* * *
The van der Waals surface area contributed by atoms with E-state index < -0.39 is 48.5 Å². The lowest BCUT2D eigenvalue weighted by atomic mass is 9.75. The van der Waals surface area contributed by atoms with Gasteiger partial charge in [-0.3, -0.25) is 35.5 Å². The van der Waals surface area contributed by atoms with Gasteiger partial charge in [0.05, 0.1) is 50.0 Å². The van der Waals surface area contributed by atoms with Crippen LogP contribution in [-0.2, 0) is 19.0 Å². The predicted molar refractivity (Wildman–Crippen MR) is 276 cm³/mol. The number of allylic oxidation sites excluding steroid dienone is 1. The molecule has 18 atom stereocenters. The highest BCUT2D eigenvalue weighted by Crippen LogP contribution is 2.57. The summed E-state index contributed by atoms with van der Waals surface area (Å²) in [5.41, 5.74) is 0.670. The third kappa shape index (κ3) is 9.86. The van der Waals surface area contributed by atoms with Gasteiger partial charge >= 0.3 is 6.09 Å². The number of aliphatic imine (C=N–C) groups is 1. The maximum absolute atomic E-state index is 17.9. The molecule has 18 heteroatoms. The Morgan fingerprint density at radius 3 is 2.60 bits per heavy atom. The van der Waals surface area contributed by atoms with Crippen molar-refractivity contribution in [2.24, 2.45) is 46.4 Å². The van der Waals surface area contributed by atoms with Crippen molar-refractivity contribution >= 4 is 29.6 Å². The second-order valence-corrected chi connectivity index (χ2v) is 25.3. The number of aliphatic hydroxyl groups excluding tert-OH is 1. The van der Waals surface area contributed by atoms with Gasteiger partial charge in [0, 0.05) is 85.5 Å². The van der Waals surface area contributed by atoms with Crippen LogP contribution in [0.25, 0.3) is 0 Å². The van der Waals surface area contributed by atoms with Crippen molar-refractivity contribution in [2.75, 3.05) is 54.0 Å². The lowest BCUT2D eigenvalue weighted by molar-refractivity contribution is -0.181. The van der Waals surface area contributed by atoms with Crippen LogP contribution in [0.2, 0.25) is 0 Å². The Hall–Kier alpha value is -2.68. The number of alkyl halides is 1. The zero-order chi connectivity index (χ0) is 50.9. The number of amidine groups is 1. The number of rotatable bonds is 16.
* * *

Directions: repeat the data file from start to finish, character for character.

The van der Waals surface area contributed by atoms with E-state index < -0.39 is 48.5 Å². The lowest BCUT2D eigenvalue weighted by atomic mass is 9.75. The van der Waals surface area contributed by atoms with Gasteiger partial charge in [-0.3, -0.25) is 35.5 Å². The van der Waals surface area contributed by atoms with Gasteiger partial charge in [0.05, 0.1) is 50.0 Å². The van der Waals surface area contributed by atoms with Crippen LogP contribution in [-0.2, 0) is 19.0 Å². The predicted molar refractivity (Wildman–Crippen MR) is 276 cm³/mol. The number of allylic oxidation sites excluding steroid dienone is 1. The molecule has 18 atom stereocenters. The highest BCUT2D eigenvalue weighted by Crippen LogP contribution is 2.57. The summed E-state index contributed by atoms with van der Waals surface area (Å²) in [5.41, 5.74) is 0.670. The third kappa shape index (κ3) is 9.86. The van der Waals surface area contributed by atoms with Gasteiger partial charge >= 0.3 is 6.09 Å². The number of aliphatic imine (C=N–C) groups is 1. The maximum absolute atomic E-state index is 17.9. The molecule has 18 heteroatoms. The Morgan fingerprint density at radius 3 is 2.60 bits per heavy atom. The van der Waals surface area contributed by atoms with Crippen molar-refractivity contribution in [2.24, 2.45) is 46.4 Å². The van der Waals surface area contributed by atoms with Crippen molar-refractivity contribution >= 4 is 29.6 Å². The second-order valence-corrected chi connectivity index (χ2v) is 25.3. The number of aliphatic hydroxyl groups excluding tert-OH is 1. The van der Waals surface area contributed by atoms with Gasteiger partial charge in [0, 0.05) is 85.5 Å². The van der Waals surface area contributed by atoms with Crippen LogP contribution in [0.25, 0.3) is 0 Å². The van der Waals surface area contributed by atoms with Crippen molar-refractivity contribution in [2.75, 3.05) is 54.0 Å². The lowest BCUT2D eigenvalue weighted by molar-refractivity contribution is -0.181. The van der Waals surface area contributed by atoms with Crippen LogP contribution in [0.2, 0.25) is 0 Å². The Hall–Kier alpha value is -2.68. The number of alkyl halides is 1. The zero-order chi connectivity index (χ0) is 50.9. The number of amidine groups is 1. The number of rotatable bonds is 16.